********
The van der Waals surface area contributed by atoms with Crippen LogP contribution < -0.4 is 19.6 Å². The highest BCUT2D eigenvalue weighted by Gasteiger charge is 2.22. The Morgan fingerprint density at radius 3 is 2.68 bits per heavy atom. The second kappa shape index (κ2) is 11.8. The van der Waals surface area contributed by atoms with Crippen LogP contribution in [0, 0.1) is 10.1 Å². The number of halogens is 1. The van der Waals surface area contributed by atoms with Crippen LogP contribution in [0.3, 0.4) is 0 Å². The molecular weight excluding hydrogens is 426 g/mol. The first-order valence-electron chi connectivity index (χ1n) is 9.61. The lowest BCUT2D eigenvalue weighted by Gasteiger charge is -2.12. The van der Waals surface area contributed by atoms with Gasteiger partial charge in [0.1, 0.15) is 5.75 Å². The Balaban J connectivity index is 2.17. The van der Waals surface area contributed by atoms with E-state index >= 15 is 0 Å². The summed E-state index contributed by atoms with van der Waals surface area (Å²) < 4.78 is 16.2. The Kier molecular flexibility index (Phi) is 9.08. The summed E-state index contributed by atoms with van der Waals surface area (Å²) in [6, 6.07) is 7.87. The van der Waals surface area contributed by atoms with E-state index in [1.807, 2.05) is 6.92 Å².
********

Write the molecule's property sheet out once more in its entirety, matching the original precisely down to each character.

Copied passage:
The van der Waals surface area contributed by atoms with Crippen LogP contribution < -0.4 is 19.6 Å². The highest BCUT2D eigenvalue weighted by Gasteiger charge is 2.22. The Morgan fingerprint density at radius 3 is 2.68 bits per heavy atom. The second kappa shape index (κ2) is 11.8. The van der Waals surface area contributed by atoms with Crippen LogP contribution in [0, 0.1) is 10.1 Å². The number of halogens is 1. The van der Waals surface area contributed by atoms with Crippen LogP contribution in [0.3, 0.4) is 0 Å². The molecular weight excluding hydrogens is 426 g/mol. The first-order valence-electron chi connectivity index (χ1n) is 9.61. The lowest BCUT2D eigenvalue weighted by Gasteiger charge is -2.12. The van der Waals surface area contributed by atoms with Gasteiger partial charge in [0.1, 0.15) is 5.75 Å². The Balaban J connectivity index is 2.17. The van der Waals surface area contributed by atoms with E-state index >= 15 is 0 Å². The summed E-state index contributed by atoms with van der Waals surface area (Å²) < 4.78 is 16.2. The Kier molecular flexibility index (Phi) is 9.08. The summed E-state index contributed by atoms with van der Waals surface area (Å²) in [6, 6.07) is 7.87. The van der Waals surface area contributed by atoms with E-state index in [1.807, 2.05) is 6.92 Å².